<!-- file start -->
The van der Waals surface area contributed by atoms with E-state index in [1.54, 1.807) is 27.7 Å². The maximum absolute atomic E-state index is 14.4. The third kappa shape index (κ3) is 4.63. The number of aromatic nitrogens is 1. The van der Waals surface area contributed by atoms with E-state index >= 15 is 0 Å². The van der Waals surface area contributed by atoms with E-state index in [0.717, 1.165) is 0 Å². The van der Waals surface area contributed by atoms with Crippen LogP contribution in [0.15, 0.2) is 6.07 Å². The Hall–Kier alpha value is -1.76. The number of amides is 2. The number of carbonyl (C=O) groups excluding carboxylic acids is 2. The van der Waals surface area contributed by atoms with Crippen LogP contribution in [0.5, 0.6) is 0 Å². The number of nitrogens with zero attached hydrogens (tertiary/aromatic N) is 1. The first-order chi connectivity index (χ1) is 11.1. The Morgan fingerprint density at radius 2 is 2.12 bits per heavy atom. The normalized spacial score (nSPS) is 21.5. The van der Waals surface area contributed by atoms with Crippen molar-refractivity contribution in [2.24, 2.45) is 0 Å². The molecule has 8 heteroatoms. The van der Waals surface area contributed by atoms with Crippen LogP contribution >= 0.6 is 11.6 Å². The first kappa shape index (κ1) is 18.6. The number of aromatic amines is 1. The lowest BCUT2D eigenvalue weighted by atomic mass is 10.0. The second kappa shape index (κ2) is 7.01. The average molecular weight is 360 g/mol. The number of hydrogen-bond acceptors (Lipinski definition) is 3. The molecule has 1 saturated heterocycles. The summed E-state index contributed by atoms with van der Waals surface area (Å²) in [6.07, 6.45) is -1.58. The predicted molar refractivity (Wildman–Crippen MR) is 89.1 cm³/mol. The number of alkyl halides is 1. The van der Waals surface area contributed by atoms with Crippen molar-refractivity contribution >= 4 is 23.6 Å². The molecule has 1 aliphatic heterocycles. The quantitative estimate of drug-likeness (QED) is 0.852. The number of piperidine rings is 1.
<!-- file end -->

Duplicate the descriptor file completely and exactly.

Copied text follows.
The van der Waals surface area contributed by atoms with E-state index in [1.54, 1.807) is 27.7 Å². The maximum absolute atomic E-state index is 14.4. The third kappa shape index (κ3) is 4.63. The number of aromatic nitrogens is 1. The van der Waals surface area contributed by atoms with E-state index >= 15 is 0 Å². The van der Waals surface area contributed by atoms with E-state index in [0.717, 1.165) is 0 Å². The van der Waals surface area contributed by atoms with Crippen LogP contribution in [0.15, 0.2) is 6.07 Å². The Hall–Kier alpha value is -1.76. The number of amides is 2. The number of carbonyl (C=O) groups excluding carboxylic acids is 2. The van der Waals surface area contributed by atoms with Crippen LogP contribution in [0.5, 0.6) is 0 Å². The number of nitrogens with zero attached hydrogens (tertiary/aromatic N) is 1. The first-order chi connectivity index (χ1) is 11.1. The Morgan fingerprint density at radius 2 is 2.12 bits per heavy atom. The normalized spacial score (nSPS) is 21.5. The van der Waals surface area contributed by atoms with Crippen molar-refractivity contribution in [2.24, 2.45) is 0 Å². The molecule has 8 heteroatoms. The van der Waals surface area contributed by atoms with Crippen LogP contribution >= 0.6 is 11.6 Å². The first kappa shape index (κ1) is 18.6. The number of aromatic amines is 1. The lowest BCUT2D eigenvalue weighted by atomic mass is 10.0. The second kappa shape index (κ2) is 7.01. The average molecular weight is 360 g/mol. The number of hydrogen-bond acceptors (Lipinski definition) is 3. The molecule has 1 saturated heterocycles. The summed E-state index contributed by atoms with van der Waals surface area (Å²) in [6.07, 6.45) is -1.58. The predicted molar refractivity (Wildman–Crippen MR) is 89.1 cm³/mol. The number of alkyl halides is 1. The van der Waals surface area contributed by atoms with Crippen molar-refractivity contribution >= 4 is 23.6 Å². The molecule has 1 aliphatic heterocycles. The quantitative estimate of drug-likeness (QED) is 0.852. The number of piperidine rings is 1.